Distinctions between fetal and adult human platelet-derived growth factor–responsive neural precursors

Authors

  • Andrew Chojnacki PhD,

    1. Department of Cell Biology and Anatomy, Hotchkiss Brain Institute, Faculty of Medicine, University of Calgary, Calgary, Alberta, Canada
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  • John J. P. Kelly MD,

    1. Department of Cell Biology and Anatomy, Hotchkiss Brain Institute, Faculty of Medicine, University of Calgary, Calgary, Alberta, Canada
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  • Walter Hader MD,

    1. Department of Clinical Neurosciences, Hotchkiss Brain Institute, Faculty of Medicine, University of Calgary, Calgary, Alberta, Canada
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  • Samuel Weiss PhD

    Corresponding author
    1. Department of Cell Biology and Anatomy, Hotchkiss Brain Institute, Faculty of Medicine, University of Calgary, Calgary, Alberta, Canada
    • Department of Cell Biology and Anatomy, 3330 Hospital Drive, NW, University of Calgary, Faculty of Medicine, Calgary, Alberta, Canada T2N 4N1
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Abstract

Objective

Platelet-derived growth factor (PDGF)–responsive neural precursors (PRPs; also known as oligodendrocyte progenitor cells) are one of the best characterized precursor cell populations of the rodent central nervous system. Yet little is known about the biology of human PRPs because of an apparent inability to culture and expand them in large numbers. This study was designed to establish an approach that allows direct comparisons between the biology of fetal and adult human PRPs, as a means to address potential differences in intrinsic myelin-production capabilities.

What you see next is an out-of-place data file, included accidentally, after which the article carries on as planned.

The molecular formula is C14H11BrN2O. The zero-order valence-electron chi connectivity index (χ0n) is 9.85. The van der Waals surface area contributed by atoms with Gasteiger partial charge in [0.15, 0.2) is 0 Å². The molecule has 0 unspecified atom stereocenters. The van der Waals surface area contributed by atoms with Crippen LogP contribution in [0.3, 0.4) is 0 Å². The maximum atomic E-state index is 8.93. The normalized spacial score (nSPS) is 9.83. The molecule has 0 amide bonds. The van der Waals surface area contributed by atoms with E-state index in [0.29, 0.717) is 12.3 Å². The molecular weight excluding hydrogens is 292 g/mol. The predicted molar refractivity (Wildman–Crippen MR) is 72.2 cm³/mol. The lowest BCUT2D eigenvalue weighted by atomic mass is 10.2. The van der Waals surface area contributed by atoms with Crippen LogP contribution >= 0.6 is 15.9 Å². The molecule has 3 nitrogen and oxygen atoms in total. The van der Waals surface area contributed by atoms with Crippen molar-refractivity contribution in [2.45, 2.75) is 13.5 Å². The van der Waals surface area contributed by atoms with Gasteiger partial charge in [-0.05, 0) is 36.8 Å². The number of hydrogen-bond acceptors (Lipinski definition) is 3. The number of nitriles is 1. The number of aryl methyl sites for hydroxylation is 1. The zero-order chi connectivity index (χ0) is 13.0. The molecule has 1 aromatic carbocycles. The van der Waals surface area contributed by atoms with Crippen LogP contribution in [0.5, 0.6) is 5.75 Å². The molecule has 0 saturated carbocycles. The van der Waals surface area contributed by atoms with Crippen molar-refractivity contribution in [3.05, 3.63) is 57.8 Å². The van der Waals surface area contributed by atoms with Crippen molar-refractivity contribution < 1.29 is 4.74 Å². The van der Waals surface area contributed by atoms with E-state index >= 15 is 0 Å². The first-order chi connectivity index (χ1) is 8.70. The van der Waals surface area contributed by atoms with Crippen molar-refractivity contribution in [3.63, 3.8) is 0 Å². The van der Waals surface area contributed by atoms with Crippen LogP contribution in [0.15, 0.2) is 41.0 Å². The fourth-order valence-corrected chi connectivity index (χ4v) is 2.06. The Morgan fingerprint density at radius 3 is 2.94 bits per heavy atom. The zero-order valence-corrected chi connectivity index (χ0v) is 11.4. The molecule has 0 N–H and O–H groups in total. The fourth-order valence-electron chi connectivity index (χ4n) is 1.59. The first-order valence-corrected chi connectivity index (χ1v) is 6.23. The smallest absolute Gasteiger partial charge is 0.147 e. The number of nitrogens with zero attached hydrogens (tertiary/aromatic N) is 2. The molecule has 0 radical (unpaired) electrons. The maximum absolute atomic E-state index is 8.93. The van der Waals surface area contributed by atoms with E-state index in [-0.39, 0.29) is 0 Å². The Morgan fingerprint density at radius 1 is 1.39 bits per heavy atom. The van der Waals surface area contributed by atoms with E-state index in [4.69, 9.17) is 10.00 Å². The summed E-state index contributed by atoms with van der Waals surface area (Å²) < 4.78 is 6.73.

Methods

We used the neurosphere culture system, under low plating density, to isolate, culture, and compare the properties of fetal and adult human PRPs.

Results

PDGF stimulated fetal human PRPs to generate neurospheres that differentiated primarily into oligodendrocytes, which acquired myelin basic protein expression, as well as neurons and a small number of astrocytes. Together with PDGF, fibroblast growth factor 2 promoted fetal human PRP expansion. In contrast, adult human PRPs isolated from the corpus callosum required twice the culture period to generate neurospheres, which contained oligodendrocytes, as well as astrocytes, but not neurons. Strikingly, fibroblast growth factor 2 did not promote adult human PRP self-renewal.

Interpretation

Differences in the intrinsic proliferation, phenotype, and self-renewal properties of fetal and adult human PRPs suggest they are distinct populations, which may result in distinct myelin-production capabilities. Ann Neurol 2008;64:127–142

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